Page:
The Well-Traveled Book
Why does Interlink Books exist?
Frustration is the mother of all inspirations. Back in 1987, I was a young, angry student activist, unhappy about US foreign policy and America’s interventions abroad. So when I finished college, I started a publishing house without knowing anything about publishing. I wanted to publish socially and politically engaged nonfiction that inspired informed debate and critical thinking on topics and areas of the world often misrepresented or ignored by the Western mainstream media. That was then…
It didn’t take me long to realize that I wasn’t going to be able to survive and support a family on income from the sales of radical books. Today, in addition to important current affairs and history titles, we publish a varied list that specializes in award-winning fiction-in-translation, cultural travel, ethnic cooking, textile art, and illustrated children’s books from around the world. Interlink is unique because our publishing program offers a global, cosmopolitan perspective. We aim to give our readers a genuine, non-Western experience and knowledge of a country: its history, its culture, its literature. We take our mission very seriously, and my staff and I are passionate about promoting dialogue, cross-cultural learning, and a greater understanding between the US and people in the rest of the world. We like to think that what we do brings the world closer to our readers and makes a contribution toward bringing the people of the world closer to each other.
Tell us about the role of design in your offerings.
For us, a book is a work of art. If you own an Interlink cookbook, travel book, art book, or a children’s picture book, you will be able to tell immediately that design plays a very important role in every title we produce. Our readers have come to expect high quality, fresh design from us; it is the first thing they notice and praise when they come across an Interlink book. That is why we devote a lot of resources to ensuring that our titles stand out in a very crowded publishing field. As an independent press, we don’t have a lot of advertising dollars at our disposal. So we rely heavily on design to make us visible and sell our books.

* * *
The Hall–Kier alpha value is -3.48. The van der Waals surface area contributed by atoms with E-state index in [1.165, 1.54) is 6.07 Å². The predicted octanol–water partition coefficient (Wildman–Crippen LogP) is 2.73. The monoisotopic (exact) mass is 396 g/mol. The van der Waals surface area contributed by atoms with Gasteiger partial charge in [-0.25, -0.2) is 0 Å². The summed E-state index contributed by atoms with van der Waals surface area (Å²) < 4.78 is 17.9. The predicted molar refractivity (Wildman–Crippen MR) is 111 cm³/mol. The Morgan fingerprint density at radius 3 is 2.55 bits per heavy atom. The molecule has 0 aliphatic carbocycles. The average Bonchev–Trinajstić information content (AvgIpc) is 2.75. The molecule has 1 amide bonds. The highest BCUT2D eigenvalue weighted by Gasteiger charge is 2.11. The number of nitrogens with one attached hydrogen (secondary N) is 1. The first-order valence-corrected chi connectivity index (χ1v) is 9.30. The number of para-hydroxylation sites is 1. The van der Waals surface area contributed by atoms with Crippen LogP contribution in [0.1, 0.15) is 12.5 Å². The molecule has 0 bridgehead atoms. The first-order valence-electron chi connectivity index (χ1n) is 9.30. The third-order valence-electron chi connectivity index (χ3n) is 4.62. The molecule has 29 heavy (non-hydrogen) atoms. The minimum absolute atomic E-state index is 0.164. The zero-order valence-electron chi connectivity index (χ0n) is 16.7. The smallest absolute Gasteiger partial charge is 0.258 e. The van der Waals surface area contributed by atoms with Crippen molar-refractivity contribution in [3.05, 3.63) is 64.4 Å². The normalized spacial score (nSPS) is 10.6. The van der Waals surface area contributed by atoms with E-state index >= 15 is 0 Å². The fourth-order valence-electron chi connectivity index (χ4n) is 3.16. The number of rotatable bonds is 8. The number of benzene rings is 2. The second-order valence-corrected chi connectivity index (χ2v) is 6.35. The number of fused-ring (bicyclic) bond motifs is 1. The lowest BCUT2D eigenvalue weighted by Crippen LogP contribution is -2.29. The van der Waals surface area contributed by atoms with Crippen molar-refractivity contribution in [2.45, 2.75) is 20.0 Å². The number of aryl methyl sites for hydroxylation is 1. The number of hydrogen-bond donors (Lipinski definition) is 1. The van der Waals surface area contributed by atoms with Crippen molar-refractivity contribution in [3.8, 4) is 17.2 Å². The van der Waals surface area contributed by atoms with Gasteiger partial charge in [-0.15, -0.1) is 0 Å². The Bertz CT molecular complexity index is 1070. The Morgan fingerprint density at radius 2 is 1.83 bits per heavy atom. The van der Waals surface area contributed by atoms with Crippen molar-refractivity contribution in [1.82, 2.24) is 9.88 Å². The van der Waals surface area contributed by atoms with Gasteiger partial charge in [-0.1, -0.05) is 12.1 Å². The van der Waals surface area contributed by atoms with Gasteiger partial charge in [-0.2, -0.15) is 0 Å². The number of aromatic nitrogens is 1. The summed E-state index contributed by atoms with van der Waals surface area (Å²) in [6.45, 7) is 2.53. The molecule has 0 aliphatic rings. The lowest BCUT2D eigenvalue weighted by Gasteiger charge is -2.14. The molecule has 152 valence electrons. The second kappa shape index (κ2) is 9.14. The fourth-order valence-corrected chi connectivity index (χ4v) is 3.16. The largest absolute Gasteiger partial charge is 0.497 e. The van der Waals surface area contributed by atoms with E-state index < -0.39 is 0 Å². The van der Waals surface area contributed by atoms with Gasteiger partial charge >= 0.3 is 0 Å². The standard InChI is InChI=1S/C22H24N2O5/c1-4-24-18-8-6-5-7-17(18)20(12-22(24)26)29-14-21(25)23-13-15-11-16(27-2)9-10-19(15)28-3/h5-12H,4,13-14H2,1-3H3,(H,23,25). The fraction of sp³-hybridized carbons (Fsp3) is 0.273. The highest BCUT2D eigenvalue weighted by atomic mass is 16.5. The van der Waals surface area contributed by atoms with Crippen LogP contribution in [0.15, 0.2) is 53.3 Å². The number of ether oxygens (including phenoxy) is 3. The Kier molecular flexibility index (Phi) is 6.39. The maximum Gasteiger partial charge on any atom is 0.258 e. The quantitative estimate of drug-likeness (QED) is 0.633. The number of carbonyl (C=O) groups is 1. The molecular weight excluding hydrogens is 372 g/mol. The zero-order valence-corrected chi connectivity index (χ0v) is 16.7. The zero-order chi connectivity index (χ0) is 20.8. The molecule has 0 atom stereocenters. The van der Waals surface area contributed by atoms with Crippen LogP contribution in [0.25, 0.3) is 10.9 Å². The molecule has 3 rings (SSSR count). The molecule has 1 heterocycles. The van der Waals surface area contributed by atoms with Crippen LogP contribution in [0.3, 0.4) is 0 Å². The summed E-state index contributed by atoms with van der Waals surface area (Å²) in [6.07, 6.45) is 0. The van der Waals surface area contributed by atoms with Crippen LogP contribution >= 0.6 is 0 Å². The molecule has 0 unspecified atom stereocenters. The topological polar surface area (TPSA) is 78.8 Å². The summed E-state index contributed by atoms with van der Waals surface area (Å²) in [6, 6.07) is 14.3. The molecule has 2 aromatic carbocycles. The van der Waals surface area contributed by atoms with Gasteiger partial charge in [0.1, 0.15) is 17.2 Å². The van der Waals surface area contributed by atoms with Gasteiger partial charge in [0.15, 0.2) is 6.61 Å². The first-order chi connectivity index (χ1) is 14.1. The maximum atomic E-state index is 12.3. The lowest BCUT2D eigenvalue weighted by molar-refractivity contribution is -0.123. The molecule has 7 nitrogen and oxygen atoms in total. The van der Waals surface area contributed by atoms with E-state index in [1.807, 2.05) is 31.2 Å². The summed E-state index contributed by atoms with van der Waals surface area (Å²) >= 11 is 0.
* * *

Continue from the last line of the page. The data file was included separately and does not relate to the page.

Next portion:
What constitutes a good book?
Some books inspire and transform, others teach and inform, while others are magical, touch us deeply, or make us cry. Books have the power to alter lives and spark revolutions—inner and outer ones. What we read defines who we are and how we think, how we play, how we act, how we love.
Nearly twenty-five years ago, we set out to publish the best of the world’s contemporary fiction in translation and bring to North America the once-unheard voices of writers who have achieved wide acclaim at home but are not recognized beyond the borders of their native lands—especially women writers from the developing world. I am passionate about this kind of publishing. I believe that reading fiction is the best way to learn about people and places far away, and I preach about it at every opportunity. Like music and art, literature is the doorway to a country’s soul. It speaks to the heart, tells you what history books hide, what mindless media does not reveal. It entertains and mesmerizes us while it takes us on a journey through the hearts and minds of people. It allows us to see different perspectives, to empathize, to understand, to imagine, to think—all are important ingredients in a work of fiction. In short, a well-written, well-edited book entertains as well as enriches one’s life.